Exeter’s Famous Nursery – By Caradoc Doy
In 1771, a 19-year-old Scottish gardener by the name of John Veitch arrived in Devon. Little was the world of horticulture to know what an impact this talented man and his family would have on gardening throughout the country and the world for generations to come.
Young John was sent for by Sir Thomas Acland to lay out the park at Killerton, near Exeter. He was a skilful gardener and his landscaping work took him all over the country. Sir Thomas encouraged John to start his own nursery, which he did in Budlake near Killerton sometime before 1808. In 1832 he and his son James bought land at Mount Radford in Exeter (where recently the Princess Elizabeth Orthopaedic Hospital stood) and in 1837, John handed over the running of the firm to James.
James was a man of foresight and with plant mania sweeping throughout wealthy society, spotted an opportunity to exploit the potential that foreign plants could have on the British garden market. He was one of the first men to systematically pioneer the exploration of far away places for new plants and sponsored plant hunters who themselves became horticultural heroes. Twenty-three different plant hunters were sent out by the firm at one time or another. Men such as the Cornish brothers Thomas and William Lobb, Charles Maries, Richard Pearce and Ernest Wilson all of whom discovered plants in difficult to reach foreign lands, often risking their lives in search of seeds or plants. Members of the Veitch family too discovered important plants and many were named after them in recognition of their endeavours.
In 1853, James and his son James Junior, seeing that expansion was justified, purchased a nursery in Chelsea, which the young James went to run whilst his father remained in Exeter. On the death of James Senior in 1863 the two nurseries which had been run together, separated. James Junior remained in London trading as James Veitch & Son whilst his younger brother Robert took over the Exeter firm. In Chelsea, James Junior was eventually joined by his sons John Gould and Harry James.
In 1899, Harry who was now operating the Chelsea branch of the business, sent Ernest Wilson to China to search for plants suitable for British gardens and in particular for seed of the Davidia, or Pocket-handkerchief Tree. In his search he discovered many plants and finally found a group of Davidia producing seed, which he duly sent back to Veitch’s nursery at Coombe Wood from which, he found on his return to England they had successfully raised thousands of seedlings.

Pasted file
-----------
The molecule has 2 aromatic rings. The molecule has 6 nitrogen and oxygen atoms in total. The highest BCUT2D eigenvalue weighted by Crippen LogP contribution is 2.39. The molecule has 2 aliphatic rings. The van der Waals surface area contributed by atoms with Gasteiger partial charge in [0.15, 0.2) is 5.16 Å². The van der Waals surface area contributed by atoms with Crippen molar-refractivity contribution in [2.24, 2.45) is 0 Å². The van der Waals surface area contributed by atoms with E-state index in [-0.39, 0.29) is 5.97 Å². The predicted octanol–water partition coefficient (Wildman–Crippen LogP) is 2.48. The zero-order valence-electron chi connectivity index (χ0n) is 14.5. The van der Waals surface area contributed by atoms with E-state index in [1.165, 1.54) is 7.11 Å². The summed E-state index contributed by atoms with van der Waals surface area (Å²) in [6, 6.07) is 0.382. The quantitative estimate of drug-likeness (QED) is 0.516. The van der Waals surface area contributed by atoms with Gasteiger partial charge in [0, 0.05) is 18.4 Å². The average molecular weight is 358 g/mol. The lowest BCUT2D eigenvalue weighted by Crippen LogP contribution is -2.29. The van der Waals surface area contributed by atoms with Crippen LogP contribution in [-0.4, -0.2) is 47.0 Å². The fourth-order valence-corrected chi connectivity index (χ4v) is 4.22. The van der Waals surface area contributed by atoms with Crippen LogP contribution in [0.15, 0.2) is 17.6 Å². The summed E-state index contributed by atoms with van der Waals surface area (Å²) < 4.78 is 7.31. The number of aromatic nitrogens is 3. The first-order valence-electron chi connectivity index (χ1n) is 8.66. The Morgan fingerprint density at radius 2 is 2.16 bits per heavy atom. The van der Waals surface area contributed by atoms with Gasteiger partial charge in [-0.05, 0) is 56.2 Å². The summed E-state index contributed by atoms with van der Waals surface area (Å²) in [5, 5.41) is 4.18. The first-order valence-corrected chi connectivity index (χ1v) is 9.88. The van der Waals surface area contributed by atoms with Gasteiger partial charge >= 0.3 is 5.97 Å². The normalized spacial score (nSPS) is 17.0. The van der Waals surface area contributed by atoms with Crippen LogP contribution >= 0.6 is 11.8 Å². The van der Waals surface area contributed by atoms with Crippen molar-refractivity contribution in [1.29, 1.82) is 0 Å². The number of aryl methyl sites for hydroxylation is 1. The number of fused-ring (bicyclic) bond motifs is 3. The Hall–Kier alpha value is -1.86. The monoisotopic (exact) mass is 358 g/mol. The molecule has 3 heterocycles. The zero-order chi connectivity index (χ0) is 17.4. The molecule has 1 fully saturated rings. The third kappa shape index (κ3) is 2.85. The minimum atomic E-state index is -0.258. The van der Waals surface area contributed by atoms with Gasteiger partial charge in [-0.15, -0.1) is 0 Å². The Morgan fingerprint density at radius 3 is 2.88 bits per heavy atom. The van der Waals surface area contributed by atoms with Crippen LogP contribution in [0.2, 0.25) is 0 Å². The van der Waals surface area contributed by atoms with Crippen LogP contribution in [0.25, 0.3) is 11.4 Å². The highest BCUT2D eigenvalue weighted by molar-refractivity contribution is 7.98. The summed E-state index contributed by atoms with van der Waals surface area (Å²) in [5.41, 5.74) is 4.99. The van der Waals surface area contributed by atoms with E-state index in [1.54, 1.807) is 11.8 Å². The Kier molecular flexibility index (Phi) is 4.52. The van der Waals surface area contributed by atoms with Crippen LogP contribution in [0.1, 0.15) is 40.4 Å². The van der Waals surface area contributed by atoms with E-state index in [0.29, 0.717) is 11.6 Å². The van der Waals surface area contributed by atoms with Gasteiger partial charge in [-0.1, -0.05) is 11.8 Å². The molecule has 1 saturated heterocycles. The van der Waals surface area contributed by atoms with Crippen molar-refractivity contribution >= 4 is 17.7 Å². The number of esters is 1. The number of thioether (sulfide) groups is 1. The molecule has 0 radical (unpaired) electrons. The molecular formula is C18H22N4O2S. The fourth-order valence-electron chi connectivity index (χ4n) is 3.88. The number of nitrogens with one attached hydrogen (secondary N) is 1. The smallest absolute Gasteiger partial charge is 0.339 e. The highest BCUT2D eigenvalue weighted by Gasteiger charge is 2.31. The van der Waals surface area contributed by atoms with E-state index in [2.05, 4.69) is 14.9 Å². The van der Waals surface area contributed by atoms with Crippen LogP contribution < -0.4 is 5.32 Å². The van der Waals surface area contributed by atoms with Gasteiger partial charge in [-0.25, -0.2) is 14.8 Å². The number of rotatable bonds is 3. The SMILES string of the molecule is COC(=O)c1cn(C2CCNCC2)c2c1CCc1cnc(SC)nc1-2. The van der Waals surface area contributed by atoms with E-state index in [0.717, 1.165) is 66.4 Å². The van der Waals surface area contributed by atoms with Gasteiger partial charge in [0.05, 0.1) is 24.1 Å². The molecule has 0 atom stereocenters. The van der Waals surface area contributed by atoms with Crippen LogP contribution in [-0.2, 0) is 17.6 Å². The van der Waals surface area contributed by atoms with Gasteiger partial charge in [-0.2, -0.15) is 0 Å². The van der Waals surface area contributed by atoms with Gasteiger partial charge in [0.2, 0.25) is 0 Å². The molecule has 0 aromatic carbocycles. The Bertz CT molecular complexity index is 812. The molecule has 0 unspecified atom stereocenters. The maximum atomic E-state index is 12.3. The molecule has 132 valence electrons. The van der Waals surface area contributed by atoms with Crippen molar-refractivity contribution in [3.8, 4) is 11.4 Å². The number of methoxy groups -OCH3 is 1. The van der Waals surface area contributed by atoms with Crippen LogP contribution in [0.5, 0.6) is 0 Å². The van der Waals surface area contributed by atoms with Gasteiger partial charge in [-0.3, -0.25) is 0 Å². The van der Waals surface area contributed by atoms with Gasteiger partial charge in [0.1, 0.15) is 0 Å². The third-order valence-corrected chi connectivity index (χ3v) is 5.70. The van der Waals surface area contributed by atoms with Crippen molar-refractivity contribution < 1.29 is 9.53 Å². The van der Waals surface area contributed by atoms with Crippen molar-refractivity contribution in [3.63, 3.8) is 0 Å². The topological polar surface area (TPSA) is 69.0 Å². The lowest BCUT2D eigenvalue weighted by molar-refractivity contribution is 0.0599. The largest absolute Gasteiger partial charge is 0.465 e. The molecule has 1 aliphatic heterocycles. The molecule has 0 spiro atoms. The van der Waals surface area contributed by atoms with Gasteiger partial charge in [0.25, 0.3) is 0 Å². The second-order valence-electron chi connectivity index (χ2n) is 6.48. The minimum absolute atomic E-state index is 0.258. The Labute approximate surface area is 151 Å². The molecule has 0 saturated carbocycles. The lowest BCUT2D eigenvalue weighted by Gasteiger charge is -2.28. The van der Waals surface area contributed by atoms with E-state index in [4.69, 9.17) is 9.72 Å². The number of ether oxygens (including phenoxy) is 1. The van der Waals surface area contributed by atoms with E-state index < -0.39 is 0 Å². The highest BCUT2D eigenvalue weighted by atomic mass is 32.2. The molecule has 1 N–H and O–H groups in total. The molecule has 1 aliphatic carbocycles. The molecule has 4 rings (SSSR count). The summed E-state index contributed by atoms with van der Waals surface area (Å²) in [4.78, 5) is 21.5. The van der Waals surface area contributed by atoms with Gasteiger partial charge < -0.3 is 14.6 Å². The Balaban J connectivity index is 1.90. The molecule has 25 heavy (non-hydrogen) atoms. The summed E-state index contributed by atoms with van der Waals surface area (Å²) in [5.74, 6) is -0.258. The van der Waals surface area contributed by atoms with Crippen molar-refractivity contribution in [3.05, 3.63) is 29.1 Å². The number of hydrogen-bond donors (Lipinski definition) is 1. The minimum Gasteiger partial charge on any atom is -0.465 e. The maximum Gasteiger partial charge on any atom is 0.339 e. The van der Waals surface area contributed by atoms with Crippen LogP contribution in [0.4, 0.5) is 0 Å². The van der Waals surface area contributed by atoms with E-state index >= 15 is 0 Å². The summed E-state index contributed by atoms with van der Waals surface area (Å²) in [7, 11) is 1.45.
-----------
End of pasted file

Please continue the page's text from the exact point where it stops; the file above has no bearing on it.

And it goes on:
The Veitch Legacy
The firm of Veitch had by the 1914/18 war been responsible for introducing an astonishing 1281 plants which were either previously unknown or newly bred varieties. These included 498 greenhouse plants, 232 orchids, 153 deciduous trees, shrubs and climbing plants, 122 herbaceous plants, 118 exotic ferns, 72 evergreen and climbing plants, 49 conifers and 37 bulbous plants. In the years to come, more plants followed.
St. Bridget’s buys Veitch Nurseries
Veitch’s Nurseries no longer functions as a separate business. The Chelsea firm ceased to trade in 1914 whilst the Exeter business continued under Peter C.M. Veitch (son of Robert) and later his daughter Mildred. Failing health obliged her to sell the firm in 1969, when it was bought by St. Bridget Nurseries, Exeter. For nearly twenty years it was run as a separate business, but is now a non-functioning subsidiary of St. Bridget’s.
The House of Veitch Leaflet
A 12 page A5 sized history leaflet (including black and white photographs), titled The House of Veitch, is available for £2.50 including postage and handling. Please call 01392 876281 to order this. For a limited period, we also have a lottery funded publication called the Plant Hunters’ Guide to the Devon Veitch Legacy. This is available free of charge from our garden centre while stocks last.